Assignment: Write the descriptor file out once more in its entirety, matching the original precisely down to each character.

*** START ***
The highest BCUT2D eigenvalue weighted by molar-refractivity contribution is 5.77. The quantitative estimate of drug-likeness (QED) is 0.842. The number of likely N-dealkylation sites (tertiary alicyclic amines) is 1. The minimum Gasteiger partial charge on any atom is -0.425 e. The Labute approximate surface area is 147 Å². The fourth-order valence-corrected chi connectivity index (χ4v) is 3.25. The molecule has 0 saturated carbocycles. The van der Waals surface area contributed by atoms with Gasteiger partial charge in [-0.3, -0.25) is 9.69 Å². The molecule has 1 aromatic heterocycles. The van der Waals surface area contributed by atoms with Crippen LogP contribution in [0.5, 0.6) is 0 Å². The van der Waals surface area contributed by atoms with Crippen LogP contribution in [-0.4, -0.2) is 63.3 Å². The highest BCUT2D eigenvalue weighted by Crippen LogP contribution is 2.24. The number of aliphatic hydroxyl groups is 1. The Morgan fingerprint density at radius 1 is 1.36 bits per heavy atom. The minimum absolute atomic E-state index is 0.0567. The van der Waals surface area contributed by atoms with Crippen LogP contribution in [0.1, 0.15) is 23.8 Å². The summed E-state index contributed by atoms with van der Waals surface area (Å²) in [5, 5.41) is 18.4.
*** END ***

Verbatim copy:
The highest BCUT2D eigenvalue weighted by molar-refractivity contribution is 5.77. The quantitative estimate of drug-likeness (QED) is 0.842. The number of likely N-dealkylation sites (tertiary alicyclic amines) is 1. The minimum Gasteiger partial charge on any atom is -0.425 e. The Labute approximate surface area is 147 Å². The fourth-order valence-corrected chi connectivity index (χ4v) is 3.25. The molecule has 0 saturated carbocycles. The van der Waals surface area contributed by atoms with Gasteiger partial charge in [-0.3, -0.25) is 9.69 Å². The molecule has 1 aromatic heterocycles. The van der Waals surface area contributed by atoms with Crippen LogP contribution in [0.5, 0.6) is 0 Å². The van der Waals surface area contributed by atoms with Crippen LogP contribution in [-0.4, -0.2) is 63.3 Å². The highest BCUT2D eigenvalue weighted by Crippen LogP contribution is 2.24. The number of aliphatic hydroxyl groups is 1. The Morgan fingerprint density at radius 1 is 1.36 bits per heavy atom. The minimum absolute atomic E-state index is 0.0567. The van der Waals surface area contributed by atoms with Crippen LogP contribution in [0.1, 0.15) is 23.8 Å². The summed E-state index contributed by atoms with van der Waals surface area (Å²) in [5, 5.41) is 18.4.